H.P.’s board stunned Silicon Valley and Wall Street late Friday by announcing Mr. Hurd’s resignation as chairman and chief executive of the computing and printing giant, involving what it said was a “close personal relationship” with a contractor who helped with the company’s marketing.
The woman’s lawyer contacted the company in late June, charging sexual harassment. While the directors were investigating that charge, they found inaccurate expense reports that covered payments made to the woman. The directors said, however, that the sexual harassment charge was unsubstantiated. The board charged that Mr. Hurd, 53, failed to disclose his use of company funds. It urged Mr. Hurd to resign, but he balked and offered to compensate the company for the disputed funds, said to range from $1,000 to $20,000, according to a person close to Mr. Hurd who was briefed on the situation but was not authorized to speak publicly. The board, however, insisted. “This was a necessary decision,” said Marc L. Andreessen, a venture capitalist and a director.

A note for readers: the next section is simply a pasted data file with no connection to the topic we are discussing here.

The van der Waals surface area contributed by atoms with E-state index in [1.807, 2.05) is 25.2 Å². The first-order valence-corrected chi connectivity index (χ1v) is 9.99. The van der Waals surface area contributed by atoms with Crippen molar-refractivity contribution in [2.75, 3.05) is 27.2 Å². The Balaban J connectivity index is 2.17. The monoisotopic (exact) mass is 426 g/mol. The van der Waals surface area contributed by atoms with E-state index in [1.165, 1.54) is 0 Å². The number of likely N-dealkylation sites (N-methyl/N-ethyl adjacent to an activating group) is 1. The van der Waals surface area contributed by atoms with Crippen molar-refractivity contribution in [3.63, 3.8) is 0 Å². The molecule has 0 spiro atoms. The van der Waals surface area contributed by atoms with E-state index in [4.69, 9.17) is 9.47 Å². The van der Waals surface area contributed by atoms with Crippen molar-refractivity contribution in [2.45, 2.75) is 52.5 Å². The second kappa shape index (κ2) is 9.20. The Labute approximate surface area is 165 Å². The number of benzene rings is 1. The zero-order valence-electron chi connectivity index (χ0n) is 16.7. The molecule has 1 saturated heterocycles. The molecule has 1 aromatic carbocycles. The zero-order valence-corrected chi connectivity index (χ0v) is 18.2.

Mr. Hurd’s actions “showed a profound lack of judgment,” said Michael Holston, executive vice president and general counsel whom Mr. Hurd had brought into the company in 2006 after he investigated a boardroom scandal involving company spying on board members, employees and journalists. That investigation ended with the resignation of the company’s chairman and the elevation of Mr. Hurd.